2008 when he won here all the time so from that level, he is sort of


superhuman. Lovely to see the great man here.


Roger is not only loved by Rod, he is loved by so many and it's almost


20 years since he first played here. Before Wimbledon began, I caught up


with him about those early days. Take me back to those junior days.


You grew up watching Wimbledon, what was your first impression of the


club? Just so happy to be there. Great moment walking through the


gates and asking where is the locker room and where can we warm up, what


are we allowed to do, when do we play, what's the routines and all of


these things. Everything was so new and it's like living a dream world.


Do you remember your first match? Yes, it was between Court One and


Centre Court, one of the upper courts there. I played I think the


German or and Austrian, another junior, and I was so nervous but won


the match quite comfortably thankfully. I read that you thought


the net was not the quite height. That is true, I was so nervous that


after about five games I went to the umpire and asked him, can you please


check the net? I have a feeling it is way too high because I cannot


serve and it felt odd the whole thing. He was like I checked it


before the match, we always do here at Wimbledon. I was like, yes, but


do you mind still checking it downstairs and see if it is really


correct. He said I told you so, I was right. I was so nervous it was


terrible. Do you have one match that stands out for you? Yes, I liked the


junior Wimbledon finals because winning or losing the finals was a


big deal, then getting the trophy presented on Centre Court in the


stands in the royal box was very special. Ireland I was very nervous


because they made us wait in the enclosure right behind the royal


box. So I could be in the locker room where Bjorn Borg and John


McEnroe and everybody used to play, so that was cool. I think in the


2000 and a quarter round against Pete Sampras was my special match


that made it all so worthwhile, all of the hard work. Then I realised


how much fun tennis can really be. The week before you are practising,


do you often sneak on Centre Court alone? Not so much, I am not the guy


that tries to visualise what could happen for the next few weeks. Or


look back even? Or look back for that matter. I enjoy sometimes


having a small glance, I love having a small glands at Court Number One


which is easier, you can quickly walk a few steps up and see Court


One and everything is so neatly done at Wimbledon. It is these little


moments wherever you go that bring flashbacks, you know from some


history, for me personally but also from other amazing matches being


played there. Lovely stories from Roger and we


will hear more from hemp in his pursuit of greatness in around 20


minutes time. I am almost at Centre Court to chat to John McEnroe and


Tim Henman. Now we will hear from Rishi Persad who has been talking to


Jonas Bjorkman. Can you give us an idea of how Marin


is feeling about the battle ahead?... He is feeling great. I'm


very pleased with his performance. He played really good high quality


tennis again. He executed well when he needed. How much has he changed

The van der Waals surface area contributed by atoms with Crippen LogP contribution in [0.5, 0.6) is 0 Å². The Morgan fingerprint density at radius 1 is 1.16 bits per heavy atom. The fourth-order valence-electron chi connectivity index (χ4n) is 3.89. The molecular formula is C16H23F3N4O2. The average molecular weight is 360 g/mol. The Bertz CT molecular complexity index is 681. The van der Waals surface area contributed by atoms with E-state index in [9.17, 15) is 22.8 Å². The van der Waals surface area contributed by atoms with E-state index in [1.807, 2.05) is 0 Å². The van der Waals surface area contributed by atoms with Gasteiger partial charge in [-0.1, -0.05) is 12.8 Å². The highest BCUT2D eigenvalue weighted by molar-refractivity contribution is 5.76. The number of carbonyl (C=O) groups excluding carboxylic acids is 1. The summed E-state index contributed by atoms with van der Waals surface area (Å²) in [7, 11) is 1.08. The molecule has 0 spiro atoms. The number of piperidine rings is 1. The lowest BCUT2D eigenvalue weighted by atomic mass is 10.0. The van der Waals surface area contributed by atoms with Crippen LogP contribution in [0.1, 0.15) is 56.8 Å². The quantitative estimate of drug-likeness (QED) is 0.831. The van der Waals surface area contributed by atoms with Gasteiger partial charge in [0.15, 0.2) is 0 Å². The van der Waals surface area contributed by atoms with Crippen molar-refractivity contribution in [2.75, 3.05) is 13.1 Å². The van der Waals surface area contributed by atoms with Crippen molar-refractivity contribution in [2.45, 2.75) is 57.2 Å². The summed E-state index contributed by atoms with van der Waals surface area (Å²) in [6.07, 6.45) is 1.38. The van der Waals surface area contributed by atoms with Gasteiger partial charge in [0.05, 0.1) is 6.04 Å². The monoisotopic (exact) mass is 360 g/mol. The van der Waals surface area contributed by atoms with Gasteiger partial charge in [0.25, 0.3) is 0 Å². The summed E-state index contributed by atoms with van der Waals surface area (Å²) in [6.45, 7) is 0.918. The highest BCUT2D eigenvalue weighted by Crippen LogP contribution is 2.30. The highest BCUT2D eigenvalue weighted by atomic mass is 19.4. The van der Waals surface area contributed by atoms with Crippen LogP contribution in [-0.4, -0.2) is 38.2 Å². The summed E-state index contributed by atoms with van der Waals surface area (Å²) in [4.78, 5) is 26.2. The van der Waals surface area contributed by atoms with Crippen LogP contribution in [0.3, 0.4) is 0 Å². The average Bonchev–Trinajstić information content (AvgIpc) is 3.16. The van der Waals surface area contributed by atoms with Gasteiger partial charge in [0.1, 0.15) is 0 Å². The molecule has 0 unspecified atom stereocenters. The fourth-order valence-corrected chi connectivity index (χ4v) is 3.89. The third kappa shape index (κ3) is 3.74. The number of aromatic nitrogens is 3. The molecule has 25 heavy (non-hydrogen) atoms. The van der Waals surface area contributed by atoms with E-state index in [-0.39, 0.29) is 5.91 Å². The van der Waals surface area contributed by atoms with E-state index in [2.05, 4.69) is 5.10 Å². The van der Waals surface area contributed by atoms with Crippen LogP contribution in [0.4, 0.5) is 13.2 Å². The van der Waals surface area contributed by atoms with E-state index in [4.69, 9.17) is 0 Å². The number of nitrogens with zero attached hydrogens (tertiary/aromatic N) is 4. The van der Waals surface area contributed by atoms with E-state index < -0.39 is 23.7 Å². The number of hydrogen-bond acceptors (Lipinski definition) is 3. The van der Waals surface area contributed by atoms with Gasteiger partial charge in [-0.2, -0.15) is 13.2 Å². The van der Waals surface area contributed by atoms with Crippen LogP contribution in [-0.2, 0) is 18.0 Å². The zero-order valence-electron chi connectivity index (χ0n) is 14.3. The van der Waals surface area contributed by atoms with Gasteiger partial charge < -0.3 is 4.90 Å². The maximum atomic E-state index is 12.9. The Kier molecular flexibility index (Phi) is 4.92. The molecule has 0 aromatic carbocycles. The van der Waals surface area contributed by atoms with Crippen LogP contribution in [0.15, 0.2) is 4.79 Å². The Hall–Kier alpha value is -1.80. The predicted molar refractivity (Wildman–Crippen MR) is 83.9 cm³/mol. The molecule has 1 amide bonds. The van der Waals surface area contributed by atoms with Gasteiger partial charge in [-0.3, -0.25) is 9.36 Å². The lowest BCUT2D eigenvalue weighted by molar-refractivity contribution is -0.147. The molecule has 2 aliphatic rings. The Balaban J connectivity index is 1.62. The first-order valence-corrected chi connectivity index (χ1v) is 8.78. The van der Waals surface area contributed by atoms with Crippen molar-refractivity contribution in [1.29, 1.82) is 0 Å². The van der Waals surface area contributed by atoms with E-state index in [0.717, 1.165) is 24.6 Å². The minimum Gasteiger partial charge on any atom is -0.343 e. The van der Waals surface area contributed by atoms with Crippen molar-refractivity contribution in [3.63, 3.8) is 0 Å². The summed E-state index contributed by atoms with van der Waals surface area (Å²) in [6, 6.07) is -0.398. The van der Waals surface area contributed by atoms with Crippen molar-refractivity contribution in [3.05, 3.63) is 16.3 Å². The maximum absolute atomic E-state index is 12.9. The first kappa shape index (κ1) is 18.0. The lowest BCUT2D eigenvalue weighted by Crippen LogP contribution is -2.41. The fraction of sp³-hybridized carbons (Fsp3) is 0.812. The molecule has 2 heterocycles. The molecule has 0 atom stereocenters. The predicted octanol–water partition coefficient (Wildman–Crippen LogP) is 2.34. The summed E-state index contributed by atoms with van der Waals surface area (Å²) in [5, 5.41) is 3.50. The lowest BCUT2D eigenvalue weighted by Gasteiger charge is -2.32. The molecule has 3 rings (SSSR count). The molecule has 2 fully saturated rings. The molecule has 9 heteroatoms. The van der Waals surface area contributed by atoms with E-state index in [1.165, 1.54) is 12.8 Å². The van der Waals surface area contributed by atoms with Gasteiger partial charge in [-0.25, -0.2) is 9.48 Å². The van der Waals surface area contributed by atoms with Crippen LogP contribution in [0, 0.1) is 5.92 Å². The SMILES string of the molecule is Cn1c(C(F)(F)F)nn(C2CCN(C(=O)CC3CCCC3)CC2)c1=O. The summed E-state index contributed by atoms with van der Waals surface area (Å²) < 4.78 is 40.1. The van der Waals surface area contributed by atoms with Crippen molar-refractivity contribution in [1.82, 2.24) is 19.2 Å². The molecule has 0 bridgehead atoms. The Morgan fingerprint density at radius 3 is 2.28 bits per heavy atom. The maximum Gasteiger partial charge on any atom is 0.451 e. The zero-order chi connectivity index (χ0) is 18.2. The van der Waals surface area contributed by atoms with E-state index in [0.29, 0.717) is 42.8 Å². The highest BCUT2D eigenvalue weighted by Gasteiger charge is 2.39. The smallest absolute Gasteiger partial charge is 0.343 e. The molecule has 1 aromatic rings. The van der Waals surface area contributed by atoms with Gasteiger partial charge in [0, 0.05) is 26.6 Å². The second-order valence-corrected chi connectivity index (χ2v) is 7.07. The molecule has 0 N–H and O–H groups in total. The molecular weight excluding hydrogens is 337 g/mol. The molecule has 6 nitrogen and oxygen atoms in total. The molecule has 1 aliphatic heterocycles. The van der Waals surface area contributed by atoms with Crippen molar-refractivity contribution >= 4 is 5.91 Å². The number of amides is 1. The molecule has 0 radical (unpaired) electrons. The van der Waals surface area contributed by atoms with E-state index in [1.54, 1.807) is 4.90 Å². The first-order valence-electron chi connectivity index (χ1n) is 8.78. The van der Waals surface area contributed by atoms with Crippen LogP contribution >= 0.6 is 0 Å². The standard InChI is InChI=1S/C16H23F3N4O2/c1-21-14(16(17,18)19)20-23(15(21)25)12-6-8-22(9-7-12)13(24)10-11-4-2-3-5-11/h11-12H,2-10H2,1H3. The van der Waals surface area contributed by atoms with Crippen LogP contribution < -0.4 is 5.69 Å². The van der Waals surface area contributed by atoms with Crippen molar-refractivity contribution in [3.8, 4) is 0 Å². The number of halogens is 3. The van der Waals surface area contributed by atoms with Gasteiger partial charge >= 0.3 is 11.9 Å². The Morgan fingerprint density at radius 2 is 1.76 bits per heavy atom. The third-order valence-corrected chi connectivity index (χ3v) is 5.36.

during your spell with him? Have you had a lot to work on Norway you


picking up with things he had worked on with Goran? I do not think I have


done much. He was a great player from the start. We are just a few


things. We have been working to make him a little bit more aggressive. We


have been working on the body language. I think he is coming out,


showing that he is two metres tall, number six in the world, to


intimidate the guys a little bit more. I think that has been very


good. Obviously, the clay-court swing was very important. We had a


really good practice camp before and he had his best clay-court season


ever so he came in with a lot of confidence. And the preparation


heading into Wimbledon was really good I am sure you do not want to


give away too much, but he has had battles with Roger Federer. What


specifically do you need to do to beat the great man?


By far the toughest match you can have in Wimbledon, he knows if there


are any bad bounces and exactly where there are. I think Marin knows


what it takes to win a Grand Slam. Not many have done that in this


great era of true champions. He beat Roger on the way to win his New York


US Open title. He had a big battle here last year, one point away. I


think there are a lot of things you can take with you. Even though he


lost, he knows exactly what to do so I have a good feeling. Thank you,


enjoy the final. Thank you. A very wise coach and he


has certainly made a big difference to Marin Cilic's game. We have made


our way down from Henman Hill to meet the man himself alongside John


McEnroe. Just listening to Jonas Bjorkman, he said he wants them to


be more intimidating on court, to impose himself more. I noticed when


Milos Raonic, who I was coaching last year, and saw him play the


quarterfinal, it appeared that Roger Federer was hitting a bigger ball


than he was. He is four inches taller but it did not feel like he


was serving much harder. I think it is extremely important for Marin to


express himself. I think you gain respect from the fans and people


watching, by showing how badly you want it. People feel like they


understand you a little bit. And then they respect you. It is not


like they will be pulling for Cilic all of a sudden. 90% plus people


will be rooting for Roger. I know what that feels like. A couple of


times I played a guy, it is hard to believe, but there were times when


Bjorn Borg was going for history, he was going for nine in a row. That


was 99% support. I was in the general vicinity! Not too many guys


get booed as you come out. You have to overcome that and embrace it. I


still felt extremely proud that I was out on the same court as him.


That is one way of taking the pressure off. I saw me Raonic


appeared to freeze a little bit in the final last year. I think Marin